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Rich countries need to dig deep on climate finance

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The green transition was once mostly the concern of activists and scientists. One result of Vladimir Putin’s weaponization of energy in his war on Ukraine has been to thrust it to the heart of the geosecurity agenda, at least in advanced democracies. Soaring prices have finally prompted determined efforts by governments to cut reliance on fossil fuel, even if, short-term, some are having to use more coal. Rather than a setback for climate action, the International Energy Agency says, the energy crisis can be a “historic turning point”.

That is one positive element in a backdrop to the COP27 summit now under way in Sharm el-Sheikh that otherwise looks grim. Inflation and economic slowdown hardly provide a propitious environment. Extreme weather events this year such as the appalling floods in Pakistan have highlighted the damage done even by 1.1C of global warming to date. A UN report has warned, meanwhile, that “woefully insufficient” climate efforts mean the world is still on track for at least 2.4C of warming — well above the 2C, or ideally 1.5C, goal in the 2015 Paris agreement.

The $370bn financing for the green transition in the US Inflation Reduction Act, and the EU’s REPowerEU program are signs that the rich world is, belatedly, starting to put its money where its mouth is. That will give advanced economies more authority in seeking to persuade poorer countries — which have had less time to benefit from carbon-fuelled industrialization — to leap to green energy. By September, only 24 out of more than 190 countries had presented more vigorous action plans this year to cut emissions, as agreed at last year’s COP26.

As well as spending more at home, however, rich countries will also need to provide far more financial support for poorer countries in mitigating and adapting to climate change; financing is set to be the make-or-break issue for this COP. Wealthy nations pledged to mobilize $100bn a year by 2020, but are still about $17bn short. Last year, they committed to hit the target by 2023, and negotiate a new deal to start in 2025. They need to go much further.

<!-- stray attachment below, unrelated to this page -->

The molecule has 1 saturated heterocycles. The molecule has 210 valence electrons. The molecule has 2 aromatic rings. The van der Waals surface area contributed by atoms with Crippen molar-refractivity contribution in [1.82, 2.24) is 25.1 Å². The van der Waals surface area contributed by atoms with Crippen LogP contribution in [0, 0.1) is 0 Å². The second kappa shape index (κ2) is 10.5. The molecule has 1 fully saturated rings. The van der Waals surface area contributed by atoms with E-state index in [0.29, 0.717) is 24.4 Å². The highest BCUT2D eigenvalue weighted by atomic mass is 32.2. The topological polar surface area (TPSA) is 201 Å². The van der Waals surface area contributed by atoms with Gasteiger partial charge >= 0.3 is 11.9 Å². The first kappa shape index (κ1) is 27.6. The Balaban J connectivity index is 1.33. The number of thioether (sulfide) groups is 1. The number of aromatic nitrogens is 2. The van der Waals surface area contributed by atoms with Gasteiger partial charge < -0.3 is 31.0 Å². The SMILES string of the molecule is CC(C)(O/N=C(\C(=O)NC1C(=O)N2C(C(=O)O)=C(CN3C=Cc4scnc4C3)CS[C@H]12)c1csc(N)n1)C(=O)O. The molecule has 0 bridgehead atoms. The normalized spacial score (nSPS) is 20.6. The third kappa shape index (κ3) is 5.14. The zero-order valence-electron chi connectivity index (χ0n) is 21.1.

A much bigger chunk of financing, more over, should go towards adapting to the effects of climate change — from weather warning systems to climate-resilient infrastructure and new farming methods — for which the UN has said developing countries will need up to $340bn a year by 2030. More should also come as grants, rather than loans that push poor countries even further into debt. If the rich world can dig deep enough into its pockets on funding for mitigation and adaptation, that may offset increasingly vocal calls from poorer nations for funding to cover loss and damage caused by warming. Though the moral argument for this may be strong — and the EU and US have signaled a readiness to discuss it — any agreement will be hard.

One priority in raising financing is reform of multilateral development banks, above all the World Bank. Proposals to change how MDBs operate could unlock several hundred billion dollars of green lending capacity without needing additional shareholder capital. Another priority is to leverage donor money more effectively to pull in private capital for green investment, especially in developing countries. Signs that some of the big banks that joined Mark Carney’s net zero financial alliance at COP26 in Glasgow are preparing to backslide on their emission-cutting commitments are unfortunate.

The defining challenge of the 21st century can only be resolved through co-ordinated government action — especially by China and the US — in concert with the private sector and non-governmental bodies. This, above all, is what the world needs to see from COP27.